Growers’ Champagne. Make that wine.

Growers Champagne.

I always get excited at the thought of drinking Champagne. Perhaps the greatest memory ever for me was a magnum of Dom Ruinart 1979 Rose. But other great experiences include NV Krug, 1988 Krug, Dom Perignon 1990. So I was happy to have been invited to a lovely tasting at Arrowine in Arlington, Virginia on 3 March 2011 . Owner Doug Rosen does a great job of going to the region and discovering independent growers. This is a trend that has been going for a few years now, at least among people in the know. I recall discovering my first Cedric Bouchard thanks to a friend who works at my favorite Strasbourg wine store, Au Millesime. How many times as a sommelier did I conceal an internal smirk when a customer insisted on Veuve Clicquot? I do not mean to come off as pompous, but Champagne has too often been treated as a branded affair. As something other than wine, only to drink on a special occasion. But it is wine, and anyone serious about enjoying good wine should seek out quality, not just bubbles and fizz for a festive feast.

Tasting notes

Over the past several years, on both sides of the Pond, people I know have been discovering the importance of seeking out independent growers who make smaller quantities of… quality wine. They used to sell their grapes to major producers of Champagne but decided to make artisanal wine. Yes, wine. Champagne is wine. I repeat. It is just made differently, with two fermentations: one in the cuve, another in bottle.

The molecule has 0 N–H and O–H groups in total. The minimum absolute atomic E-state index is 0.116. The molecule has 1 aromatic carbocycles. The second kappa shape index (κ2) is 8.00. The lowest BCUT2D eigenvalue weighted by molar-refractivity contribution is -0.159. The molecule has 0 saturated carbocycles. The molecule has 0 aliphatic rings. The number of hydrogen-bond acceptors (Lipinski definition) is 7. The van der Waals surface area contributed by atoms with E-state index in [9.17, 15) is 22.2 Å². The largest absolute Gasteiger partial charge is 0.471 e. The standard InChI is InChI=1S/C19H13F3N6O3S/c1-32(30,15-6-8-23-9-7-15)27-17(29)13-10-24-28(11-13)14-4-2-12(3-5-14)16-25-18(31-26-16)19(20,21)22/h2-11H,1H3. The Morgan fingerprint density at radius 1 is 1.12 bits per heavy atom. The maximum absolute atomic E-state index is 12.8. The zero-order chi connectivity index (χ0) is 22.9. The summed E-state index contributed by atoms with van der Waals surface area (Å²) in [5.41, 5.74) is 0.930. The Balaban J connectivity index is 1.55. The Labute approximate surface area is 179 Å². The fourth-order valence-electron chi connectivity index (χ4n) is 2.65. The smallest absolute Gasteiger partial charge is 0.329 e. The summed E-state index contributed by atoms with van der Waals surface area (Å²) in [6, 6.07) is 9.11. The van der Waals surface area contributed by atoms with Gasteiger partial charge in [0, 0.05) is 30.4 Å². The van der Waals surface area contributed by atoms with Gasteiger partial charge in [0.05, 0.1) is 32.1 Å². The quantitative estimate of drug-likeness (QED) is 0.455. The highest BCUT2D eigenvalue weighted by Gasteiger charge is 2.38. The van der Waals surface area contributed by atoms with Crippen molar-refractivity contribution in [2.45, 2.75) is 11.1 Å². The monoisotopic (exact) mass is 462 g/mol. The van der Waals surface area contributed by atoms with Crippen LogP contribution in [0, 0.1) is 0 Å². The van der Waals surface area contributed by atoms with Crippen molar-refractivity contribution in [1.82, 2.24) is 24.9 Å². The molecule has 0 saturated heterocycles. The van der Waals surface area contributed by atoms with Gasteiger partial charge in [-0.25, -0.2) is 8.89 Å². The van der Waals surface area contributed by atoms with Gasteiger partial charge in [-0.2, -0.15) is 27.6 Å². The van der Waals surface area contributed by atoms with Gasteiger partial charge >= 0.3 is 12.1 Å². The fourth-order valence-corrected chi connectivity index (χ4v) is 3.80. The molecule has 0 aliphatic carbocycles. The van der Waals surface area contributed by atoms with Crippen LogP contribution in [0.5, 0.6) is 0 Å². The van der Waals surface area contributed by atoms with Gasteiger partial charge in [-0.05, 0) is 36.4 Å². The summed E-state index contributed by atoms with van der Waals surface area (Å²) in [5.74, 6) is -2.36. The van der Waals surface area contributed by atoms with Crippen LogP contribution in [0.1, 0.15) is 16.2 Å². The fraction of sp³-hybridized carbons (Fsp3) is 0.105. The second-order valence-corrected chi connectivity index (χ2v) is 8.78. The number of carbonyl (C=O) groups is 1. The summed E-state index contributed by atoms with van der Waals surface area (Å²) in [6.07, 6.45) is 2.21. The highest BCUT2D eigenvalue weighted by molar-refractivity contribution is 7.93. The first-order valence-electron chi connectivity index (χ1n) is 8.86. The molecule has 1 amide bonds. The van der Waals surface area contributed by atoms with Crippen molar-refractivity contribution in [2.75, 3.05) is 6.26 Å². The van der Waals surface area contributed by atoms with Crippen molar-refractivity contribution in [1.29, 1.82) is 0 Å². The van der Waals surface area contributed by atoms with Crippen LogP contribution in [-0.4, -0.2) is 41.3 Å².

Quick digression to explain: The second fermentation is carried out in heavyweight bottles when a fresh dose of yeast and sugar is added. The bottles are capped and placed in the cool chalk cellars so common to the region. This for a minimum of one and a half years, although the more serious non-vintage Champagnes, such as Bollinger, keep the contact for a minimum of three years before disgorging. During this time before disgorging, secondary fermentation takes place and carbon dioxide is created by the second fermentation process in bottle. The gas then dissolves into the liquid, the source of all those bubbles. What happens to the spent yeasts? They could be filtered out, as is done with regular wines, but since that would also remove the bubbles, a process known as remuage is carried out: bottles are gradually moved so that over several weeks they go from horizontal to upside-down positions. The dead yeasts are captured in the neck of the bottle. Some producers still employ a skilled “Remueur” who adjusts each bottle precisely: a time-consuming and rather tedious job. Most of the big producers have machines that do this. After remuage, inverted bottles are dipped into a freezing brine solution, up to the level of the gathered sediment in bottle, which freezes into a solid “plug” of dead yeast cells. In the process of disgorging, the caps are removed and the gas pressure shoots the plug out. The bottles are topped up with a dosage of reserved wine, sweetened according to the desired style (extra brut, brut, demi sec, sweet). The bottles are corked, wired and at that stage the Champagne is complete.